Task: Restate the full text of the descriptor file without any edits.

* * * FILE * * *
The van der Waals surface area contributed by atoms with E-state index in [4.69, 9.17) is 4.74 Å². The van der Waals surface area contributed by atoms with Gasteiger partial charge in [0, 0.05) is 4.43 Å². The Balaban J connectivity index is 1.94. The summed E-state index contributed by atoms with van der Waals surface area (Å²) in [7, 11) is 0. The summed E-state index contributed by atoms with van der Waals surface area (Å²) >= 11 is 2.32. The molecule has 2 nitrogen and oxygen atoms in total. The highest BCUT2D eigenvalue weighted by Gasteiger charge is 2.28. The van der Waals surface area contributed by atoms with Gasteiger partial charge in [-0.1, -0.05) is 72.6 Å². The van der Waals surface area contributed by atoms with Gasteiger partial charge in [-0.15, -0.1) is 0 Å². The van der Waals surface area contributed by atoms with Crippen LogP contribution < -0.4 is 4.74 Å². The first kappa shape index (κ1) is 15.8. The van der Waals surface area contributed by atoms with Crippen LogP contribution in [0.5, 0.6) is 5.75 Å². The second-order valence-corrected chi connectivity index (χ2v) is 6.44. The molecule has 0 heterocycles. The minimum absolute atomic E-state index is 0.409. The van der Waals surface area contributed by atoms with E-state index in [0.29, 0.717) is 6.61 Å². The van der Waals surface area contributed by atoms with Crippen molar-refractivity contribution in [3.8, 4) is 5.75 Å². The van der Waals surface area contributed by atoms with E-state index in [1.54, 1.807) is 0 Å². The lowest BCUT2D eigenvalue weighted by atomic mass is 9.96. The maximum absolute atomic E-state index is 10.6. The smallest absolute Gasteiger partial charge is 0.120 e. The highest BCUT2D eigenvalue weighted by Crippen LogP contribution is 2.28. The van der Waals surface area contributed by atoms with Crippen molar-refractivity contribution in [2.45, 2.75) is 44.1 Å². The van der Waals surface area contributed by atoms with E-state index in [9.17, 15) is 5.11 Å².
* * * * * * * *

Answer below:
The van der Waals surface area contributed by atoms with E-state index in [4.69, 9.17) is 4.74 Å². The van der Waals surface area contributed by atoms with Gasteiger partial charge in [0, 0.05) is 4.43 Å². The Balaban J connectivity index is 1.94. The summed E-state index contributed by atoms with van der Waals surface area (Å²) in [7, 11) is 0. The summed E-state index contributed by atoms with van der Waals surface area (Å²) >= 11 is 2.32. The molecule has 2 nitrogen and oxygen atoms in total. The highest BCUT2D eigenvalue weighted by Gasteiger charge is 2.28. The van der Waals surface area contributed by atoms with Gasteiger partial charge in [-0.1, -0.05) is 72.6 Å². The van der Waals surface area contributed by atoms with Gasteiger partial charge in [-0.15, -0.1) is 0 Å². The van der Waals surface area contributed by atoms with Crippen LogP contribution < -0.4 is 4.74 Å². The first kappa shape index (κ1) is 15.8. The van der Waals surface area contributed by atoms with Crippen LogP contribution in [0.5, 0.6) is 5.75 Å². The second-order valence-corrected chi connectivity index (χ2v) is 6.44. The molecule has 0 heterocycles. The minimum absolute atomic E-state index is 0.409. The van der Waals surface area contributed by atoms with E-state index in [0.29, 0.717) is 6.61 Å². The van der Waals surface area contributed by atoms with Crippen molar-refractivity contribution in [3.8, 4) is 5.75 Å². The van der Waals surface area contributed by atoms with E-state index in [1.54, 1.807) is 0 Å². The lowest BCUT2D eigenvalue weighted by atomic mass is 9.96. The maximum absolute atomic E-state index is 10.6. The smallest absolute Gasteiger partial charge is 0.120 e. The highest BCUT2D eigenvalue weighted by Crippen LogP contribution is 2.28. The van der Waals surface area contributed by atoms with Crippen molar-refractivity contribution in [2.45, 2.75) is 44.1 Å². The van der Waals surface area contributed by atoms with E-state index in [9.17, 15) is 5.11 Å².